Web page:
SABCS: Breast Cancer Outcomes Worse for Blacks Despite Similar Gene RS

Body fat and breast cancer

Body fat and breast cancer

Many health experts don't know why so black women are getting diagnosed with uterus cancer, but according to them, it could be because of genetic problems and another could be the lack of access to medical care. She's chair of oncology research at Loyola University Chicago Stritch School of Medicine.

In an accompanying editorial, Isabel Pimentel, MD, of the University of Toronto, and colleagues, agreed with the study authors' conclusions: "Moving forward, more detailed elucidation of the contributions of body composition and metabolic factors to breast cancer risk will be important to help identify women most at risk and to inform preventive strategies", the editorialists said.

More than 250,000 women in the United States were diagnosed with invasive breast cancer in 2017, according to the American Cancer Society. The disease claims the lives of about 40,000 people each year.

Black women with breast cancer have worse clinical outcomes even when 21-gene recurrence scores (RS) are similar, according to a study presented at the annual San Antonio Breast Cancer Symposium, held from December 4 to 8 in Texas.

Findings from the same multinational research, known as the TAILORx trial, were released in June showing that most women with early breast cancer don't benefit from chemotherapy.

The company also said the test can predict those who will be unlikely to see benefits from extended endocrine treatments over a five-year period and can forgo therapy, as well as offer a long-term prognosis on the risk of disease recurrence.

In this latest analysis, patients' tumors were analyzed using a molecular test that looks at the expression of 21 genes associated with breast cancer recurrence. About 84 percent of the patients were white, 7 percent were black, 4 percent Asian and 4 percent were of other or unknown race. In terms of ethnicity, 7,635 (79 percent) were non-Hispanic, 889 (9 percent) were Hispanic, and 1,195 (12 percent) were of unknown ethnicity.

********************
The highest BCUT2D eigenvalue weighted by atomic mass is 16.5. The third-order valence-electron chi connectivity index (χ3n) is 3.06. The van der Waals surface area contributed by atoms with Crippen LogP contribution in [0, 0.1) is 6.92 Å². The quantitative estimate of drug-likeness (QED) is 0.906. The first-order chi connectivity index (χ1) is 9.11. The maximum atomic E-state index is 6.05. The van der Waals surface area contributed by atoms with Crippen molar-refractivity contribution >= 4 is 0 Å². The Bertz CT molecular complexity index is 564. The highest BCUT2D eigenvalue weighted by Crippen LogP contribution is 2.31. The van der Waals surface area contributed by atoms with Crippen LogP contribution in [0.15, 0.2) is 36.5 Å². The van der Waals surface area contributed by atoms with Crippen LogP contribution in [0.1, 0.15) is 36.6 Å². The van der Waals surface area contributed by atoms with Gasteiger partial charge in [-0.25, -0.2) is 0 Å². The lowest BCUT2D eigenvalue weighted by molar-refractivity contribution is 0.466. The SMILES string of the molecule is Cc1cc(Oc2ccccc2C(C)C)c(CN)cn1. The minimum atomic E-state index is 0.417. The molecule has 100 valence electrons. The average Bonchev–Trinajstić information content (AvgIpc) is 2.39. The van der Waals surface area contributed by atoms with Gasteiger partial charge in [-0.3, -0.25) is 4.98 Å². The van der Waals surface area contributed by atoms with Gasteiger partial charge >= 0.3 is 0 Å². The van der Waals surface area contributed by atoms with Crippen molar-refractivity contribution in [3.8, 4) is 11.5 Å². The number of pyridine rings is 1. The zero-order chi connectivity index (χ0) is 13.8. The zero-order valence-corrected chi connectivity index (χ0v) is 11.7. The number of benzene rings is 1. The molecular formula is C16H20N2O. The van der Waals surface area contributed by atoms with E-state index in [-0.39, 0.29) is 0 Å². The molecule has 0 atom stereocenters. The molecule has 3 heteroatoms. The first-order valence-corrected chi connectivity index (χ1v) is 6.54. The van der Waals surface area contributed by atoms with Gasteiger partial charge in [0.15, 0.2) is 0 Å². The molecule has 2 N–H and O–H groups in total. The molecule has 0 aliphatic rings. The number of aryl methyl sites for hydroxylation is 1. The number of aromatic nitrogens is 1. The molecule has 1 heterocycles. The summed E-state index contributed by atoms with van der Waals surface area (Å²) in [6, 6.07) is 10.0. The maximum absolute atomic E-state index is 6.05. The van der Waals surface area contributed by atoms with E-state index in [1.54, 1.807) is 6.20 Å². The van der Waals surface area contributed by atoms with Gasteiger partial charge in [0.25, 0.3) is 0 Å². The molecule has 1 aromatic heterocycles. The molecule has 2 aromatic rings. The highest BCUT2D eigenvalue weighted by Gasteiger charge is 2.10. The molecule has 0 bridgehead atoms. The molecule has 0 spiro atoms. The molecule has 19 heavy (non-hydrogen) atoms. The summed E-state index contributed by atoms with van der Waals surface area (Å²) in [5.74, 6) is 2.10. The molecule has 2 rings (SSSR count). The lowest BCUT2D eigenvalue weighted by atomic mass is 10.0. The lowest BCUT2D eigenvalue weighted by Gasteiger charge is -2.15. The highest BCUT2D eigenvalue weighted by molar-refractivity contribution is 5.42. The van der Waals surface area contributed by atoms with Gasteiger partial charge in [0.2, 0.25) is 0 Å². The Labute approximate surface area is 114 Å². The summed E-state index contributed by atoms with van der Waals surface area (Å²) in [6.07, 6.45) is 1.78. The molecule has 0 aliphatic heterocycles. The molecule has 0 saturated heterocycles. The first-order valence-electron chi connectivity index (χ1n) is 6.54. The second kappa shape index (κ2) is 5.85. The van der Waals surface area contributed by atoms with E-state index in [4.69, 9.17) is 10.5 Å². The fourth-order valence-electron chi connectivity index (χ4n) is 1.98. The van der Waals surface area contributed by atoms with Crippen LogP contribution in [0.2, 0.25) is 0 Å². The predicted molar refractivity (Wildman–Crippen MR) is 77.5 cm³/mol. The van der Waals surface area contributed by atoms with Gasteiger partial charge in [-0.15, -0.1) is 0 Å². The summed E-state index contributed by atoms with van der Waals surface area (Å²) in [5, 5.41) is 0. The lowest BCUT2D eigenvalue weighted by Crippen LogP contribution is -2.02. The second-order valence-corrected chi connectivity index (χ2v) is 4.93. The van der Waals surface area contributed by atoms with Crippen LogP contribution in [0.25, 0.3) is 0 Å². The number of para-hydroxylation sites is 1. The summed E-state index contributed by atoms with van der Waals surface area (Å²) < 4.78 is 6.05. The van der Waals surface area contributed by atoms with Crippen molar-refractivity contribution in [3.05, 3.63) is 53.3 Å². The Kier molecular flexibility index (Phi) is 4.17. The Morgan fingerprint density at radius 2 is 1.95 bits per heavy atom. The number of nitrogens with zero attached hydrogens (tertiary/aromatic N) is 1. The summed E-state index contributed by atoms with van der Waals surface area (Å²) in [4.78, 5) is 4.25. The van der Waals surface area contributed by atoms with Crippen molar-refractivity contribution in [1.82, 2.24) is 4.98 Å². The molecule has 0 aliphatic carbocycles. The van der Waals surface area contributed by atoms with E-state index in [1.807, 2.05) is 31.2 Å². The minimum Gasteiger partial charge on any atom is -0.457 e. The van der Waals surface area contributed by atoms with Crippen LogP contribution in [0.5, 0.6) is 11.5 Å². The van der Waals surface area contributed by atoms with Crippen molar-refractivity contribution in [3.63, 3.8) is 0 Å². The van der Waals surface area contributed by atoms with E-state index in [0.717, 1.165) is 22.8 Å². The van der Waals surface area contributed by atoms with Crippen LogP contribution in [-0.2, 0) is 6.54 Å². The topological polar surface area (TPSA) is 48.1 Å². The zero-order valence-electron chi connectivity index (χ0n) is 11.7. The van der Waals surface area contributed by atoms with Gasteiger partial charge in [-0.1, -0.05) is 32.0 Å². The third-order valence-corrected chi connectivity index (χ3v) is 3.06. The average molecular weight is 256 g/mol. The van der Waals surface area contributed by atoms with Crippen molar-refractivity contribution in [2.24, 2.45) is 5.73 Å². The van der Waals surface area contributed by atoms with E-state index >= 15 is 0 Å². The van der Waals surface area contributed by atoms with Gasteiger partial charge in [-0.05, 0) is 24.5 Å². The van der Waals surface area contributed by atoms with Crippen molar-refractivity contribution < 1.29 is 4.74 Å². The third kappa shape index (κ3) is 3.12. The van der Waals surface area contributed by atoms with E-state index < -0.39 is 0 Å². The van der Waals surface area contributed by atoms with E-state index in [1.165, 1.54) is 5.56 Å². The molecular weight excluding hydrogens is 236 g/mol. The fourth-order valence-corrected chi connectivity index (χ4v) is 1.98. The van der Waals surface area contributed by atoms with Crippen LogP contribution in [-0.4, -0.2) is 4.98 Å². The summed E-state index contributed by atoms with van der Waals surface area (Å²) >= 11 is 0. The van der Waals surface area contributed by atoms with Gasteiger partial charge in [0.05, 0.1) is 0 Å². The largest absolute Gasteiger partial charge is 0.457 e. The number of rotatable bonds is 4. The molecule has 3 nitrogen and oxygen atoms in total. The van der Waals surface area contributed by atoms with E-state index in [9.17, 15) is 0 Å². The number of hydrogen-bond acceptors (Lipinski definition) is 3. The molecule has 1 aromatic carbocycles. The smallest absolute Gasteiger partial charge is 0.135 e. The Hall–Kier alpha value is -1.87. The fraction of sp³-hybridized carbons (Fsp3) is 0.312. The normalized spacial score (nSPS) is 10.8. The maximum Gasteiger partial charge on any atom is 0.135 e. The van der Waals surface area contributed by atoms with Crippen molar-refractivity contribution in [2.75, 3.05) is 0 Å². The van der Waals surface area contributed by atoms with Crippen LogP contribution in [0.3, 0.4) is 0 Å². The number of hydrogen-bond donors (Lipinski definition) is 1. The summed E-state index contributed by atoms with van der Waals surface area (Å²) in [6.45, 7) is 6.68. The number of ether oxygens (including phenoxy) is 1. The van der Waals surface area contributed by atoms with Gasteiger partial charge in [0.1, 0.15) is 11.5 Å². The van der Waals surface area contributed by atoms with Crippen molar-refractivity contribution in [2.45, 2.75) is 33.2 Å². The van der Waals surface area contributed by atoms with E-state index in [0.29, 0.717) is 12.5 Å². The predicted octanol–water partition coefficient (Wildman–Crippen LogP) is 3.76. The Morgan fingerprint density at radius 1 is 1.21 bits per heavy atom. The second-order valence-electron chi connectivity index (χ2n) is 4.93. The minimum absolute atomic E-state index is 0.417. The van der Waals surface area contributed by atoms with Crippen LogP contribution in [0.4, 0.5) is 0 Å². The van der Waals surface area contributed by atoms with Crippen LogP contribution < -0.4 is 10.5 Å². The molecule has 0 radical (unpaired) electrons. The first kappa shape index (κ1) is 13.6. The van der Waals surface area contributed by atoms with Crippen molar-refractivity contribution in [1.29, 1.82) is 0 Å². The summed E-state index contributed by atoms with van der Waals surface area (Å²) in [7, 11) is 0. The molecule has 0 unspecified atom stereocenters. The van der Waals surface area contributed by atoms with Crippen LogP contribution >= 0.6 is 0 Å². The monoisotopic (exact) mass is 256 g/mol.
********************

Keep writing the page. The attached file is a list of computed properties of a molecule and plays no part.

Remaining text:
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The researchers found while studying the historical data that the new cases of uterine cancer have raised more than 0.7 percent every year from 1999 to 2015, and the number of new uterine cancer cases were higher among black women. These possible side effects should be further researched and taken into consideration when counseling patients, Leon-Ferre said. "Pill-counting wasn't done in this trial" to confirm what patients reported.

The researchers, from the Weill Cornell Medical College, set out to investigate the association between body fat and breast cancer risk in women with healthy BMI.

"This study, in addition to previously published work in this area, establishes that oxybutynin is an effective drug for treatment of hot flashes in patients who have relative or absolute contraindications to hormone-based therapy", says Dr. Leon-Ferre.

Partridge also noted that exercise behaviors have been shown to differ by race, and that white women tend to exercise more than black women, which could "have a profound impact" on cancer outcomes. The lining of the uterus is hormonally sensitive, so people with higher-than-normal estrogen are especially at risk, "but there are also social factors that contribute to this increase", he told NBC News, "like diabetes and obesity that have become more and more common with the introduction of processed foods in our diet".

"We have to chip away at it all, increase our understanding of disease differences and not lump [factors together] as much as we do", Partridge said.

"The fact that oxybutynin does not interfere with the metabolism of tamoxifen is an important consideration for breast cancer survivors, as some of the most effective non-hormonal treatments for hot flashes are thought to potentially decrease the efficacy of tamoxifen", Leon-Ferre added.

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